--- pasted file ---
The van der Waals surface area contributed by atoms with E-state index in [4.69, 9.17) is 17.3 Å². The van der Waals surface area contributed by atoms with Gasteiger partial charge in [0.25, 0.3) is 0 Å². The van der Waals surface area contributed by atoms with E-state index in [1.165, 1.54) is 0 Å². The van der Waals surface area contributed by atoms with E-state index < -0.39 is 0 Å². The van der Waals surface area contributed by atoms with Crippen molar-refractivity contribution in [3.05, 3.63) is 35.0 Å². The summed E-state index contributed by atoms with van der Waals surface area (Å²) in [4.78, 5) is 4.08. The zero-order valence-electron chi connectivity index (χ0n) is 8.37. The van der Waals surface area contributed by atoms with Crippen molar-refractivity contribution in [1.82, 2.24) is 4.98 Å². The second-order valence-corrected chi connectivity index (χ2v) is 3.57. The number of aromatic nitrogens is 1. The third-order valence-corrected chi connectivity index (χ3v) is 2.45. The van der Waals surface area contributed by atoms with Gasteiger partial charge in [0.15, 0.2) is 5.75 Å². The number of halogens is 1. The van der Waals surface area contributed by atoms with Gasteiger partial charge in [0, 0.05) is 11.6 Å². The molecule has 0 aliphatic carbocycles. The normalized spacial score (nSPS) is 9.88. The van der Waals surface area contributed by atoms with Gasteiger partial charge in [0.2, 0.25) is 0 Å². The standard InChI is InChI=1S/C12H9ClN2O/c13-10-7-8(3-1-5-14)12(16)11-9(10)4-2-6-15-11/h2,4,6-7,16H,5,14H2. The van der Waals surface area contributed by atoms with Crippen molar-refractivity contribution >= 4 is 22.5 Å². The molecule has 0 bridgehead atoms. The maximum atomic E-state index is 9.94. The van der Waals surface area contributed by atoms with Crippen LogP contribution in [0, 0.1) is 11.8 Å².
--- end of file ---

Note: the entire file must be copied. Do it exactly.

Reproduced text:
The van der Waals surface area contributed by atoms with E-state index in [4.69, 9.17) is 17.3 Å². The van der Waals surface area contributed by atoms with Gasteiger partial charge in [0.25, 0.3) is 0 Å². The van der Waals surface area contributed by atoms with E-state index in [1.165, 1.54) is 0 Å². The van der Waals surface area contributed by atoms with E-state index < -0.39 is 0 Å². The van der Waals surface area contributed by atoms with Crippen molar-refractivity contribution in [3.05, 3.63) is 35.0 Å². The summed E-state index contributed by atoms with van der Waals surface area (Å²) in [4.78, 5) is 4.08. The zero-order valence-electron chi connectivity index (χ0n) is 8.37. The van der Waals surface area contributed by atoms with Crippen molar-refractivity contribution in [1.82, 2.24) is 4.98 Å². The second-order valence-corrected chi connectivity index (χ2v) is 3.57. The number of aromatic nitrogens is 1. The third-order valence-corrected chi connectivity index (χ3v) is 2.45. The van der Waals surface area contributed by atoms with Gasteiger partial charge in [0.15, 0.2) is 5.75 Å². The number of halogens is 1. The van der Waals surface area contributed by atoms with Gasteiger partial charge in [0, 0.05) is 11.6 Å². The molecule has 0 aliphatic carbocycles. The normalized spacial score (nSPS) is 9.88. The van der Waals surface area contributed by atoms with Gasteiger partial charge in [0.2, 0.25) is 0 Å². The standard InChI is InChI=1S/C12H9ClN2O/c13-10-7-8(3-1-5-14)12(16)11-9(10)4-2-6-15-11/h2,4,6-7,16H,5,14H2. The van der Waals surface area contributed by atoms with Crippen molar-refractivity contribution >= 4 is 22.5 Å². The molecule has 0 bridgehead atoms. The maximum atomic E-state index is 9.94. The van der Waals surface area contributed by atoms with Crippen LogP contribution in [0, 0.1) is 11.8 Å².